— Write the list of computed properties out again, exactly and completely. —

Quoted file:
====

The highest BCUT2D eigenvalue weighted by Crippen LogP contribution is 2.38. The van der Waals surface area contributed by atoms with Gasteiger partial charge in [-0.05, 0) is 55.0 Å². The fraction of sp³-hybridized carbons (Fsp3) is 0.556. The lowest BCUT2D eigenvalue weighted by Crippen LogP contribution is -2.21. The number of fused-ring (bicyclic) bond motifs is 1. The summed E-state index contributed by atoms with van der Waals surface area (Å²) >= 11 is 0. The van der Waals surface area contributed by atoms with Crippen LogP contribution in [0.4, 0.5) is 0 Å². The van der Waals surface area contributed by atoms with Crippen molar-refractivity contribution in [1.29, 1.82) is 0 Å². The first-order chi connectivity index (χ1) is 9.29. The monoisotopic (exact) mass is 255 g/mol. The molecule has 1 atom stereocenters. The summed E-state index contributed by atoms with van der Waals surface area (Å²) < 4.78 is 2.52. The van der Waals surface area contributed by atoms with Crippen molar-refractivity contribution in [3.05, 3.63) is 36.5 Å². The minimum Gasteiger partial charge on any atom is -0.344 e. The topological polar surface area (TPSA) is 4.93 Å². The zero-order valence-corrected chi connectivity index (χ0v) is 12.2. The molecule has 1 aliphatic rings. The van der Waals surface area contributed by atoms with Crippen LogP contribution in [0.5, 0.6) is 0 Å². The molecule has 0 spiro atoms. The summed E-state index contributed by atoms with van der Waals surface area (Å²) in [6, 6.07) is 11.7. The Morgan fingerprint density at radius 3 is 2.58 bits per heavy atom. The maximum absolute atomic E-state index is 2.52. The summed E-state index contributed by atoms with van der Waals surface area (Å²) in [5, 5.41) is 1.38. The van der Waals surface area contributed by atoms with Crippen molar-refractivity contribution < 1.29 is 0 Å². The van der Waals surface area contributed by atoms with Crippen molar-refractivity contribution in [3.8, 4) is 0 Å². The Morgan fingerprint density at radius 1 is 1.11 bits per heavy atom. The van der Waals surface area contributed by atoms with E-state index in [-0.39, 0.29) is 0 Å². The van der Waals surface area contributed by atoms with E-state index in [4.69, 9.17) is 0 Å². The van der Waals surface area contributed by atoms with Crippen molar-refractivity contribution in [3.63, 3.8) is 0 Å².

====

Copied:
The highest BCUT2D eigenvalue weighted by Crippen LogP contribution is 2.38. The van der Waals surface area contributed by atoms with Gasteiger partial charge in [-0.05, 0) is 55.0 Å². The fraction of sp³-hybridized carbons (Fsp3) is 0.556. The lowest BCUT2D eigenvalue weighted by Crippen LogP contribution is -2.21. The number of fused-ring (bicyclic) bond motifs is 1. The summed E-state index contributed by atoms with van der Waals surface area (Å²) >= 11 is 0. The van der Waals surface area contributed by atoms with Crippen LogP contribution in [0.4, 0.5) is 0 Å². The van der Waals surface area contributed by atoms with Crippen molar-refractivity contribution in [1.29, 1.82) is 0 Å². The first-order chi connectivity index (χ1) is 9.29. The monoisotopic (exact) mass is 255 g/mol. The molecule has 1 atom stereocenters. The summed E-state index contributed by atoms with van der Waals surface area (Å²) < 4.78 is 2.52. The van der Waals surface area contributed by atoms with Crippen molar-refractivity contribution in [3.05, 3.63) is 36.5 Å². The minimum Gasteiger partial charge on any atom is -0.344 e. The topological polar surface area (TPSA) is 4.93 Å². The zero-order valence-corrected chi connectivity index (χ0v) is 12.2. The molecule has 1 aliphatic rings. The van der Waals surface area contributed by atoms with Crippen LogP contribution in [0.5, 0.6) is 0 Å². The molecule has 0 spiro atoms. The summed E-state index contributed by atoms with van der Waals surface area (Å²) in [6, 6.07) is 11.7. The Morgan fingerprint density at radius 3 is 2.58 bits per heavy atom. The maximum absolute atomic E-state index is 2.52. The summed E-state index contributed by atoms with van der Waals surface area (Å²) in [5, 5.41) is 1.38. The van der Waals surface area contributed by atoms with Crippen molar-refractivity contribution < 1.29 is 0 Å². The van der Waals surface area contributed by atoms with Crippen molar-refractivity contribution in [3.8, 4) is 0 Å². The Morgan fingerprint density at radius 1 is 1.11 bits per heavy atom. The van der Waals surface area contributed by atoms with E-state index in [-0.39, 0.29) is 0 Å². The van der Waals surface area contributed by atoms with E-state index in [4.69, 9.17) is 0 Å². The van der Waals surface area contributed by atoms with Crippen molar-refractivity contribution in [3.63, 3.8) is 0 Å².